See if you can spot a pattern here. The state AFL-CIO puts on the November ballot a proposed constitutional amendment. It describes this to the media as a measure to raise the minimum wage by a dollar an hour. Except that the fine print of the proposed amendment turns out to exempt companies from the law if they make a deal with Big Labor! Yes, the scheme would give labor union officials the legal power to permit union companies to hire new employees at rates below the new minimum wage. It’s an engraved invitation to mob-style union corruption.
The Nevada teacher union puts on the November ballot a proposed constitutional amendment. It describes this to the media as a measure to increase per-pupil education funding in Nevada to “the national average.” Except that the fine print of the proposed amendment turns out to actually require that Nevada taxpayers, from now on, pay far above the per-pupil “national average” into education-system coffers. It does this by requiring that the billions of dollars Nevada taxpayers pay to build and fund new schools not be counted when the state’s per-pupil funding is calculated.
A group calling itself “People for a Better Nevada” (PFBN) circulates a proposed constitutional amendment for the November ballot. The amendment is titled, “The Insurance Rate Reduction and Reform Act.” Except that the text of the proposed amendment turns out to be a virtual Trojan horse—eight probably unconstitutional sections likely to be struck down, surrounding a ninth section that would be left standing. The eight sections—sloppily and at times incoherently written—would subject the insurance industry to confiscatory price rollbacks. The ninth section, clearly written, would change the state constitution to block any Nevada medical malpractice reform legislation passed by state lawmakers or Nevada voters.
At the same time, PFBN circulates another proposed constitutional amendment for the November ballot. This amendment is titled, “The Stop Frivolous Lawsuits and Protect Your Legal Rights Act.” Yet, the text of this measure also turns out to be devoted to prohibiting tort reform legislation in Nevada.
Given the two proposals’ clear alignment with the Nevada Trial Lawyers Association’s long-running hostility to tort reform, the Las Vegas Review-Journal interviewed association spokesman Gerald Gillock. But the latter intimated that the trial lawyers were not behind the proposal and then glossed over what was transparently the intent of the “insurance” measure.
“As far as I know,” Gillock told reporter Sean Whaley, “there is no indication that this is anything more than a sincere effort to get an across-the-board insurance rollback and make insurance companies accountable.”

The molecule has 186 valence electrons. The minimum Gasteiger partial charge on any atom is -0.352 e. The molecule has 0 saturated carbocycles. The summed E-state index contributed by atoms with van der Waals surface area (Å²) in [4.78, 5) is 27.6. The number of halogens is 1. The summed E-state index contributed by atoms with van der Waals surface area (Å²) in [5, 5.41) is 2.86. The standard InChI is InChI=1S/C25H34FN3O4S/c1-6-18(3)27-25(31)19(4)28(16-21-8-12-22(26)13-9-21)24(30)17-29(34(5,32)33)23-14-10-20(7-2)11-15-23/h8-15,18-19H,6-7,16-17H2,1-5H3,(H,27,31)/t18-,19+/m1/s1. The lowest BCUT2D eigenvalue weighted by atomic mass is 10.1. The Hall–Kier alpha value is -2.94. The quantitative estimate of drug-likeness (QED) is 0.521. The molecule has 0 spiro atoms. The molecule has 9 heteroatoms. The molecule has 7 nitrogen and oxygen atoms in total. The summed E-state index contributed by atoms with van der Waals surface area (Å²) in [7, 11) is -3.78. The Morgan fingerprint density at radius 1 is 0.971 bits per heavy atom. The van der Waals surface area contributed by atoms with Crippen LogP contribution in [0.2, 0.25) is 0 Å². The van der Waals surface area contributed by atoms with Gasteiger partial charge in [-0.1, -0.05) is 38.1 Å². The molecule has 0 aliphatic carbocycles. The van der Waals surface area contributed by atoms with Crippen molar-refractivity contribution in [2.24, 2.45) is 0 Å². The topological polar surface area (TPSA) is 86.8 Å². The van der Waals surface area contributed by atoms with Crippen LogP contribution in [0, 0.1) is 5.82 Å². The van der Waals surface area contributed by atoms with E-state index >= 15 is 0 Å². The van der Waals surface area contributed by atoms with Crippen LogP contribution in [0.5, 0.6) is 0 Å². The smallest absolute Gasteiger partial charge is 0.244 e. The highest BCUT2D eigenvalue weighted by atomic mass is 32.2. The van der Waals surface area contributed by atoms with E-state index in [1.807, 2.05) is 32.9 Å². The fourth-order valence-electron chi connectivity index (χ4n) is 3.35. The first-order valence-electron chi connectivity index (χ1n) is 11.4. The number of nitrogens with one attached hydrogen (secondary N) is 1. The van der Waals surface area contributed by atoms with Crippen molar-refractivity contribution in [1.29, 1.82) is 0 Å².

Two days later, another spokesperson for the trial lawyer group allowed as how it was, after all, involved—at least as a “member” of PFBN. She denied, however, any financial involvement by the association. Any financial contributions from trial lawyers, she said, would simply reflect the actions of individual trial lawyers.
Five days later, however, reporter Whaley revealed the existence of a two-page March fund-raising letter from the association’s president to the membership. It officially asked for donations to back an initiative campaign intended to amend the state constitution so that it would block any serious tort reform in Nevada.
“Your Board of Governors and Executive Committee have recruited some of the best professionals in the United States to assist us in devising a plan to stop the initiative process from eliminating innocent victims’ rights,” said the letter from then-President Andrew Thomas, referring to a doctors petition already qualified for the ballot. “Unless we begin building a constitutional wall … this election, we will become the next Texas, where last fall voters approved sweeping tort reform for all torts in that state via initiative.”
Finally, Whaley also exploded the pretenses of “People for a Better Nevada.” Front-person Carmen Cashman—when not ducking reporters—had represented the petition drive as the effort of a small group with little money for the operation, requiring her to work out of her home. But soon expensive, professionally compensated, Palm-Pilot-bearing signature-gatherers were spotted collecting signatures for both anti-tort-reform initiatives. And who turned out to be the resident agent for PFBN listed at the Secretary of State’s office? None other than the Nevada Trial Lawyer Association’s treasurer.
So, what does it say about the state AFL-CIO, the state teacher union and the state trial lawyers group that they choose to structure their initiatives so thoroughly in bad faith?
Whatever the answer, it certainly says scary things about their real attitudes toward the people of Nevada.
Steven Miller is policy director for the Nevada Policy Research Institute.